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This is what I'm doing.

I looked out my kitchen window, a housewife in the rural South, and wondered if I would ever learn to call this place home. Our plans for a permanent home "after the Army" had never included the South. The irony of my situation, therefore, was as overwhelming as my conviction that I did not belong in this setting of flat fields lined with cornstalks, of humid weather and no sea breezes. I, a Greek through and through, belonged in a large city, with the mountains in the background and the blue Aegean always visible.

Since I had chosen to live in America, however, the ideal place would have been a college campus, which I loved, or at least an Army post that was too transitory to demand my loyalty.

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What was I doing here?m

Early in my marriage to my Southern husband, we had driven through this little town to meet some of his relatives. But I was sleepy and had seen only the blooms of the dogwood trees as I lay on the seat of the moving car. I murmured something about images of Southern writers, floating above my head, and gave no more thought to the place. After all, we were heading for yet another Army school, going from Massachusetts to California. The trip south was only a visit.

A few years later, after a disillusioning year in Vietnam, my husband returned with me to North Carolina. I had married a man whose greatest ambition had been a military assignment in Europe. After Vietnam, however, Army life had lost its attractiveness, and home to the South seemed the better choice to him. My surprise, though, had only just begun.

I wonder then as I do now: Do all people who leave their native land to live elsewhere think that the change will be not only dramatic but glamorous -- at the very least, earthshaking?

There was nothing glamorous about the South in the '60s. Danger and despair were at our doorstep. And within me were the romantic, missionary tendencies of my youth and the liberal espousals of my college years.

"What are we doing here?" I asked my husband one day, sensing his frustration. We had just driven by the jailhouse when he had said: "I hear that Harvey Cox, the theologian, was jailed in this place during the riots of '63. This is not a peaceful town." It was a bitter thought.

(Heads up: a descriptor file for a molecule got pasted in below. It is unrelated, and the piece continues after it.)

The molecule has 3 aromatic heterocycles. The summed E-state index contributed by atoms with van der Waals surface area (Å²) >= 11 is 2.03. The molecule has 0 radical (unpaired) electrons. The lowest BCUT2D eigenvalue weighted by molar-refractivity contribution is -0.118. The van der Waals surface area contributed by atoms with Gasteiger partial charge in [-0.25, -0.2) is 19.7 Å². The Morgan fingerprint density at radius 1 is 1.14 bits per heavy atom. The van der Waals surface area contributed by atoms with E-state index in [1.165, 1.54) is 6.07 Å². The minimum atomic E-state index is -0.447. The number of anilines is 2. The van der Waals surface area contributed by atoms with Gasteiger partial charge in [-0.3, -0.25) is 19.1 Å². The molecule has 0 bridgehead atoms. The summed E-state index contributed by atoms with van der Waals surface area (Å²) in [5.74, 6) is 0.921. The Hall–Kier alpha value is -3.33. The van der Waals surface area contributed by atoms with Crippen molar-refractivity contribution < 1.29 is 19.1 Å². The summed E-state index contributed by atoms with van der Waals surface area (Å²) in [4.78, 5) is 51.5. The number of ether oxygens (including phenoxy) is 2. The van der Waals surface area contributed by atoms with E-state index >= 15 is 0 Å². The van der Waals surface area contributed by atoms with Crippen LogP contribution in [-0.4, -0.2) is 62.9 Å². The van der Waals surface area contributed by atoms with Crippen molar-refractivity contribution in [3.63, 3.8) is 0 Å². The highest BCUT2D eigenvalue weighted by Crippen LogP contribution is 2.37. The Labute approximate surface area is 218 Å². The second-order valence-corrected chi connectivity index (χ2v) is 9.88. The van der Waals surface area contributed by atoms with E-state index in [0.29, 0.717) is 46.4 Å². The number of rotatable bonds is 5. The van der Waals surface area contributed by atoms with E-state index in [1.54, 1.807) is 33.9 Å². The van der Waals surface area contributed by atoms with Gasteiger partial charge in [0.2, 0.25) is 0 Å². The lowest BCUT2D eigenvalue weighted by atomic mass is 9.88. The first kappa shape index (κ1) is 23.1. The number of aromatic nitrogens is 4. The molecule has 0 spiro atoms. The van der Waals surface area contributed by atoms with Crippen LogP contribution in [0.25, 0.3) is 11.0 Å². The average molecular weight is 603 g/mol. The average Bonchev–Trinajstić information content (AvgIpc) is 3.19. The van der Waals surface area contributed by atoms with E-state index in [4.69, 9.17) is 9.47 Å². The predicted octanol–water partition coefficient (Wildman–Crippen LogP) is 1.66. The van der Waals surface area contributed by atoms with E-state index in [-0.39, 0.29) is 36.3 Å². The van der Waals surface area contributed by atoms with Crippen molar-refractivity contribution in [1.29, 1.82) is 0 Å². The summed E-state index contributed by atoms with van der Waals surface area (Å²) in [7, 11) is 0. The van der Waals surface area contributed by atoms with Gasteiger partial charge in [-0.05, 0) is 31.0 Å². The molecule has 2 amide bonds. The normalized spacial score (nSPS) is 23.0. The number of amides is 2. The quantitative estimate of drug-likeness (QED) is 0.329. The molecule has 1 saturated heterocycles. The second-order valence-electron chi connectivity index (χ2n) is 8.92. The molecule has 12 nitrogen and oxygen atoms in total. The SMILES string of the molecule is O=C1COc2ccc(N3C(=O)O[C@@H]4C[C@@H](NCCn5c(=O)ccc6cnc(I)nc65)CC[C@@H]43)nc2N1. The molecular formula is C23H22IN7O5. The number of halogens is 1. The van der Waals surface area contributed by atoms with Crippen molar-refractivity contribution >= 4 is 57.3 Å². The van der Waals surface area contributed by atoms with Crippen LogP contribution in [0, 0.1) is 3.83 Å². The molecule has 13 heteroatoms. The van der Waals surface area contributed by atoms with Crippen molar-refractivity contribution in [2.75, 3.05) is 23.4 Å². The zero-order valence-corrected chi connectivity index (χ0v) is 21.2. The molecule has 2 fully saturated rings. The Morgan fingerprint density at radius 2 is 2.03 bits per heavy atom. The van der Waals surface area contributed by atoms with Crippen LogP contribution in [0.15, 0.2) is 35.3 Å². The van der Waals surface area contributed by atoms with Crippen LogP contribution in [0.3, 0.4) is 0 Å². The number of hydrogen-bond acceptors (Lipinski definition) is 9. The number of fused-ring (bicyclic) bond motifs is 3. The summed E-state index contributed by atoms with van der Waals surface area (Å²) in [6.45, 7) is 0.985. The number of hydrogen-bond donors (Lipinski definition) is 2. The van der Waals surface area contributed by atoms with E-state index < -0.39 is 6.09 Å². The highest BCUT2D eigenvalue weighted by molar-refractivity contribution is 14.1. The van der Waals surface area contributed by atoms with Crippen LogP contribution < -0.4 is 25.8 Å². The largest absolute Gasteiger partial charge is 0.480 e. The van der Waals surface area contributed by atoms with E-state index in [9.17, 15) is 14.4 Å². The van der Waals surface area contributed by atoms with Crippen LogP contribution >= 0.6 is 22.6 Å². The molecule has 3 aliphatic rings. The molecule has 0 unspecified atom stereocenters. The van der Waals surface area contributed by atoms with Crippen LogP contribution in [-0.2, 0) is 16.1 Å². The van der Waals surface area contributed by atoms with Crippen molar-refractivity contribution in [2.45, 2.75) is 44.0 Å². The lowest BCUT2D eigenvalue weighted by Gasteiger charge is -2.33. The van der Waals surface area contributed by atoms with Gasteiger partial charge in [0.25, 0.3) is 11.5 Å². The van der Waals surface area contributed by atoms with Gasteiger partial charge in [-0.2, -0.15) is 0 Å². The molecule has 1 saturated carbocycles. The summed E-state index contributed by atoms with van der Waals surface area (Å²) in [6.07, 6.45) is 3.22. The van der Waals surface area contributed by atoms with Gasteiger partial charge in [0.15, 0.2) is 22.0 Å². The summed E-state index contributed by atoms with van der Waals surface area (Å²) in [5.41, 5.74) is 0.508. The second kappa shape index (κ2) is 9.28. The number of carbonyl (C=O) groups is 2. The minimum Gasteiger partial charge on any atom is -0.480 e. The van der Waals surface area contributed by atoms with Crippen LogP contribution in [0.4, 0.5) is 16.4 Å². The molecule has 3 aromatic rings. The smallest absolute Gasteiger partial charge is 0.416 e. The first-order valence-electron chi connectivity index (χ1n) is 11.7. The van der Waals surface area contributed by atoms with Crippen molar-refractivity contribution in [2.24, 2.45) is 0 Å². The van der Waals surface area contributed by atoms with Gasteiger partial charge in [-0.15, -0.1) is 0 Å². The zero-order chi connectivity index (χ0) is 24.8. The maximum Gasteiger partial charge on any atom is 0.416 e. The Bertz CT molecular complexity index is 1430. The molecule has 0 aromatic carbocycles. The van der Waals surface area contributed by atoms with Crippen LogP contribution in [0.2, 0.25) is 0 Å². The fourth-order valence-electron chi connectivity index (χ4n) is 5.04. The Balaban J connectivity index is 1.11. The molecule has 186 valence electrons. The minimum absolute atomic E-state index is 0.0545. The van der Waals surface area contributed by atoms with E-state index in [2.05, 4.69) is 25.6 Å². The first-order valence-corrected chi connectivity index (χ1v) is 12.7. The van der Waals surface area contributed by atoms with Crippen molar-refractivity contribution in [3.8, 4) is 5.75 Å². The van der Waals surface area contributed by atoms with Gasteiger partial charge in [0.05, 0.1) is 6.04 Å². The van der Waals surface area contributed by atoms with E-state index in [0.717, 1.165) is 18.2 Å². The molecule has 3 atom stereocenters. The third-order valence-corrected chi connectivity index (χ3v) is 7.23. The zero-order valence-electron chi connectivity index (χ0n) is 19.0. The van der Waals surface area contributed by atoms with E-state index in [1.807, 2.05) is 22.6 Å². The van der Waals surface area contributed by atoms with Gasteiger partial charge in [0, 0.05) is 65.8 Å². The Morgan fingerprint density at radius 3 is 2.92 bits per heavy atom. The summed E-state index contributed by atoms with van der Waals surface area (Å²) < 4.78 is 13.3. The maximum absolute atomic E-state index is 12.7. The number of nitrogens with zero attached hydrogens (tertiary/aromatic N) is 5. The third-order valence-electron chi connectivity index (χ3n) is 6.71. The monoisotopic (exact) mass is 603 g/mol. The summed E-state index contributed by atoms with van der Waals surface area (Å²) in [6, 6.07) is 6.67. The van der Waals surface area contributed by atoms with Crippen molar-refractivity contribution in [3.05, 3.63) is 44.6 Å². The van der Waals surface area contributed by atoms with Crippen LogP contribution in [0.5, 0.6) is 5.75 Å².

Yet our neighbors showed warmth toward us. Musicians are always needed in little towns, and by the second month I was directing a church choir.

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Almost imperceptibly our involvement with the community deepened as our months rolled into years. Our lives were not revolutionary, but they were true to our natures. The changes we brought about were tiny.

I opened my home to both black and white children when I taught piano, something that hadn't been done before. My husband hired the first black salesman, and though he lost some customers, his business did not close down. A black lady came to sit with my baby so that I could go to the Head Start centers to sing to the children a few hours a week. When I directed a community chorus for the "Messiah" I invited both black and white singers to celebrate in our home together. I think they were all surprised that this unusual gathering was so pleasant.

We were not heroic people, so the objections to our lives were quiet, and we never heard them. Heroic people go it alone, but we were ordinary and longed for like- minded company.Gradually, we came to know white people who shared our views.

Chris sang in my choir. She was tall and elegant and rather aloof for a Southerner. Efficiency was her hallmark.During the civil rights troubles she drove repeatedly to Washington until she had secured enough funds to organize an effective community- action program.

Betty was my friend. Together with Chris she organized a better-education committee to improve the public schools, so that when total integration inevitably arrived, there was no exodus to private schools.

And then there was Alton, who has become my best friend.He is as passionate about his Southern heritage as I am about my Greek background. He sees all that is good and all that is unfulfilled in the South, and he remains. The devotion, self-giving and sense of responsibility that the rest of us reserve for our spouses and children, he, a bachelor, offers to people in need. A totally compassionate teacher, he works with children other teachers cannot handle. He makes his home available to youngsters who have left their families, to ex-prisoners who cannot find employment. The whole school system has come to depend on him. Sometimes I think this town would shrivel up and be blown away if Alton were not here for us to call on.

I realized that in writing about Alton I have slipped into the present tense. How strange and comforting it is that as I write about the man who stands for what is best in our town, I am also writing about a place that has become my home.

Recently, a former professor reminded me of my youthful yearnings for missionary work.We talked of my life now, and he said, "You have become a missionary in the South and do not know it."

He was exaggerating, of course, but it occurred to me that it had been a lo ng time since I had asked, "What am I doing here?"

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